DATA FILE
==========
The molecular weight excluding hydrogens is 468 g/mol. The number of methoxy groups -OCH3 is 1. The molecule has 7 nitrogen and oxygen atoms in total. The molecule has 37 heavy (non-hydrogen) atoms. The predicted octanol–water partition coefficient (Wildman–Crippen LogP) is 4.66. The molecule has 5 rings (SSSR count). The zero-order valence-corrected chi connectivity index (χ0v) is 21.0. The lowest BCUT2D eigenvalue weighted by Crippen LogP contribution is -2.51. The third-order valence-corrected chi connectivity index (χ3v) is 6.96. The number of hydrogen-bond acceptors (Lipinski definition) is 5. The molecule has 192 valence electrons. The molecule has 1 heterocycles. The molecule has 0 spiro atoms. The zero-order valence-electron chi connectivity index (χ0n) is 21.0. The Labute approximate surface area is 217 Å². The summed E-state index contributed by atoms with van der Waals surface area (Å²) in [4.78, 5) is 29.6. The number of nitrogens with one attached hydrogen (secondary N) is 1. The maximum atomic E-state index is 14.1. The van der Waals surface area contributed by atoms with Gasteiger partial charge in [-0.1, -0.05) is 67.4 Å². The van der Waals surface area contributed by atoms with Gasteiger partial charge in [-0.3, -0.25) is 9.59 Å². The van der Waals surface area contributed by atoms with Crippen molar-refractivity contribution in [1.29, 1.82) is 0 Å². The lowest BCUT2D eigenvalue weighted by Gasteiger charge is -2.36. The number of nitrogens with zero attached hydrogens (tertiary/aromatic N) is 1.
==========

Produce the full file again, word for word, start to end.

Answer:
The molecular weight excluding hydrogens is 468 g/mol. The number of methoxy groups -OCH3 is 1. The molecule has 7 nitrogen and oxygen atoms in total. The molecule has 37 heavy (non-hydrogen) atoms. The predicted octanol–water partition coefficient (Wildman–Crippen LogP) is 4.66. The molecule has 5 rings (SSSR count). The zero-order valence-corrected chi connectivity index (χ0v) is 21.0. The lowest BCUT2D eigenvalue weighted by Crippen LogP contribution is -2.51. The third-order valence-corrected chi connectivity index (χ3v) is 6.96. The number of hydrogen-bond acceptors (Lipinski definition) is 5. The molecule has 192 valence electrons. The molecule has 1 heterocycles. The molecule has 0 spiro atoms. The zero-order valence-electron chi connectivity index (χ0n) is 21.0. The Labute approximate surface area is 217 Å². The summed E-state index contributed by atoms with van der Waals surface area (Å²) in [4.78, 5) is 29.6. The number of nitrogens with one attached hydrogen (secondary N) is 1. The maximum atomic E-state index is 14.1. The van der Waals surface area contributed by atoms with Gasteiger partial charge in [-0.1, -0.05) is 67.4 Å². The van der Waals surface area contributed by atoms with Gasteiger partial charge in [-0.3, -0.25) is 9.59 Å². The van der Waals surface area contributed by atoms with Crippen molar-refractivity contribution in [1.29, 1.82) is 0 Å². The lowest BCUT2D eigenvalue weighted by Gasteiger charge is -2.36. The number of nitrogens with zero attached hydrogens (tertiary/aromatic N) is 1.